Scientists have discovered a star system in the constellation Orion, and they have witnessed one of the most gigantic and powerful systems. star flares I watched it so far.
The massive blast of stellar radiation, called a “superflare,” is 10 times more massive than any starburst the Sun has ever experienced, according to new research published in the journal Astrophysical Journal (Opens in a new tab).
While the mechanism behind these monstrous flares is still not well understood, the new research indicates that superplanets arise from highly magnetically active stars. The study authors write that these superplanets may be accompanied by massive explosions of charged particles that could destroy life on any planets in their firing line. (Fortunately for us, Earth is not one of those planets.)
In their new research, astronomers targeted a star system called V1355 Orionis, which is about 400 light-years from Earth and features two stars orbiting each other. These stars belong to a class of stars known to harbor many sunspots – planet-sized dark regions which are formed as a result of intense electromagnetic activity – and which have been linked to other observed supertrees.
In general, stellar flares occur when magnetic field lines in a star’s atmosphere intertwine, capture and reconnect, creating powerful gauze of radiation that can be seen across the entire electromagnetic spectrum. In the sun, they may be accompanied by flares Tall plasma ringsProminences, known as prominences, can rise tens of thousands of miles above the surface of the sun. If this solar plasma is released fast enough, it can break free from the sun and become a solar system Coronal mass ejection (CME) – a massive mass of high-energy particles that could knock satellites out of orbit and short-circuit power grids on Earth, if our planet happens to fall into the point’s path.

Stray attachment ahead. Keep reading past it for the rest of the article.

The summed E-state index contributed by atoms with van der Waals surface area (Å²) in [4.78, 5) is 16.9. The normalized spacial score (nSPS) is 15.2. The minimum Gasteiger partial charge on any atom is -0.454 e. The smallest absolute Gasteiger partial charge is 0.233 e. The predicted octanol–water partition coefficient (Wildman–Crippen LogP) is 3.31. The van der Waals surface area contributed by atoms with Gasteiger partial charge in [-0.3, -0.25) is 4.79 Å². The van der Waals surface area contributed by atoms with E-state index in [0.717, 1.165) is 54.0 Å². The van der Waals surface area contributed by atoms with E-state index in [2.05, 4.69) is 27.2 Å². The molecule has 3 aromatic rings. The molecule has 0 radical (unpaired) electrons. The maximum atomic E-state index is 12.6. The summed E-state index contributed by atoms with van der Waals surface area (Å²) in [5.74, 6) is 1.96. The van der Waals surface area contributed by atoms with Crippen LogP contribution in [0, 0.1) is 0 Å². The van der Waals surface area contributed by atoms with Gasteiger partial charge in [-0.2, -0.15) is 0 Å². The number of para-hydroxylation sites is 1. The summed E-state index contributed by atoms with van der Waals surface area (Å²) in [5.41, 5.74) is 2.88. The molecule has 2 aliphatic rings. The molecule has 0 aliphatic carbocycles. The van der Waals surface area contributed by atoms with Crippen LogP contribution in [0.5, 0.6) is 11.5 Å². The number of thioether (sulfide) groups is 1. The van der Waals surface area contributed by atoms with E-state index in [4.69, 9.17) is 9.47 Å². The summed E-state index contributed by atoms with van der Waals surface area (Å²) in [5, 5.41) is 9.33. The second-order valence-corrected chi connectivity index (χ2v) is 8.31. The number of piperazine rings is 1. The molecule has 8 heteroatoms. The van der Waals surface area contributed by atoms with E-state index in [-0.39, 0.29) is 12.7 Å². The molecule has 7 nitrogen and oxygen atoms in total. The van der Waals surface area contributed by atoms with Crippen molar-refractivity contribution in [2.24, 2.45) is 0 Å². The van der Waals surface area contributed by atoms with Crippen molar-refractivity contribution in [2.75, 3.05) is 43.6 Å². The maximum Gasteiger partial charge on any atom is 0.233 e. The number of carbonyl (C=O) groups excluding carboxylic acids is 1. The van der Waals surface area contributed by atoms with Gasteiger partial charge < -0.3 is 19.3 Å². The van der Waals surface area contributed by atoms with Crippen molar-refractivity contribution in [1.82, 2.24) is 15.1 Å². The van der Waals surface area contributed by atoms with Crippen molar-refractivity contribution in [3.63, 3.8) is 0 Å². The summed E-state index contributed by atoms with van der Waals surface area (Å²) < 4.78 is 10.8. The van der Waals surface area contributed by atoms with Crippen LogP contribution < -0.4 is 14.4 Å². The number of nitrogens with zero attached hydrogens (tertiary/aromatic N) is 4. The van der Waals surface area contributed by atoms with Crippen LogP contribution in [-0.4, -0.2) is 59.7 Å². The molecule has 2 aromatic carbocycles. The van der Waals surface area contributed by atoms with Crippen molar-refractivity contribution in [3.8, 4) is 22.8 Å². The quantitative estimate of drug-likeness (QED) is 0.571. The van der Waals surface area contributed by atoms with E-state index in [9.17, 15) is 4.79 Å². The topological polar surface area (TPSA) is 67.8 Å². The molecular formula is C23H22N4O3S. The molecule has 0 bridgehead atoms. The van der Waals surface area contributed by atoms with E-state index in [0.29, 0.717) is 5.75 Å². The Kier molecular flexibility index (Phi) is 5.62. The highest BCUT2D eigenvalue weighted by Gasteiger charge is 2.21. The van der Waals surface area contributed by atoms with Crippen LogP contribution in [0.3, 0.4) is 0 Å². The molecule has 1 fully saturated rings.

By combining observations from the Transiting Exoplanet Survey Satellite and the Seimei telescope in Japan, the researchers studied the distant star system in multiple wavelengths of light to capture the most complete picture possible of the superflare’s evolution.
They found that the flare started with one of the most powerful stellar explosions ever – a high-velocity prominence blasting off a star at more than 2.2 million miles per hour (3.5 million km/h). This explosion, the authors write, far exceeded the star’s escape velocity, shooting trillions of tons of electrically charged matter outward in what may be one of the largest masses ever observed.
It’s not certain exactly how these powerful mega-planets would affect any unlucky planets that crossed their path – but the researchers said the effects would be far more catastrophic than those even associated. The worst CMEs to ever hit Earth.
Ultimately, the discovery of this massive flare isn’t so much a cautionary tale for our own planet as it is a warning in the search for life on other worlds: Planets around magnetically superstellar systems like V1355 Orionis may not be the best places to look.
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